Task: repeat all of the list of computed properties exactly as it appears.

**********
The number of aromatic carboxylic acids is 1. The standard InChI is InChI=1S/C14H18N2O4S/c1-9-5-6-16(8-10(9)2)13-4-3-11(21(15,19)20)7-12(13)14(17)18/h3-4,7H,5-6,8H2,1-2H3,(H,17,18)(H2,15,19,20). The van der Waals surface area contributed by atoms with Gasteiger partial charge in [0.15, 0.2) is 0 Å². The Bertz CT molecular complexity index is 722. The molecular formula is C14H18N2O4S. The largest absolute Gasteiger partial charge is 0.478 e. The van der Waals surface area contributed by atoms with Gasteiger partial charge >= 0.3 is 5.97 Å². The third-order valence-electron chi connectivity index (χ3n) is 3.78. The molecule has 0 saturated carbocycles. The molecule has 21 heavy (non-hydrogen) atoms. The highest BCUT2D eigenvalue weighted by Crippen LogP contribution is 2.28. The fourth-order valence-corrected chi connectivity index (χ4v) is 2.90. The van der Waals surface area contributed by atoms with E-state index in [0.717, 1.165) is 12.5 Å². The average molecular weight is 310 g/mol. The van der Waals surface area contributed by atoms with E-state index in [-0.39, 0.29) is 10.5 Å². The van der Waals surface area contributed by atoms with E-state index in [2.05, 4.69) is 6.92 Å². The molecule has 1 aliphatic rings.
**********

The number of aromatic carboxylic acids is 1. The standard InChI is InChI=1S/C14H18N2O4S/c1-9-5-6-16(8-10(9)2)13-4-3-11(21(15,19)20)7-12(13)14(17)18/h3-4,7H,5-6,8H2,1-2H3,(H,17,18)(H2,15,19,20). The van der Waals surface area contributed by atoms with Gasteiger partial charge in [0.15, 0.2) is 0 Å². The Bertz CT molecular complexity index is 722. The molecular formula is C14H18N2O4S. The largest absolute Gasteiger partial charge is 0.478 e. The van der Waals surface area contributed by atoms with Gasteiger partial charge >= 0.3 is 5.97 Å². The third-order valence-electron chi connectivity index (χ3n) is 3.78. The molecule has 0 saturated carbocycles. The molecule has 21 heavy (non-hydrogen) atoms. The highest BCUT2D eigenvalue weighted by Crippen LogP contribution is 2.28. The fourth-order valence-corrected chi connectivity index (χ4v) is 2.90. The van der Waals surface area contributed by atoms with E-state index in [0.717, 1.165) is 12.5 Å². The average molecular weight is 310 g/mol. The van der Waals surface area contributed by atoms with E-state index in [-0.39, 0.29) is 10.5 Å². The van der Waals surface area contributed by atoms with E-state index in [2.05, 4.69) is 6.92 Å². The molecule has 1 aliphatic rings.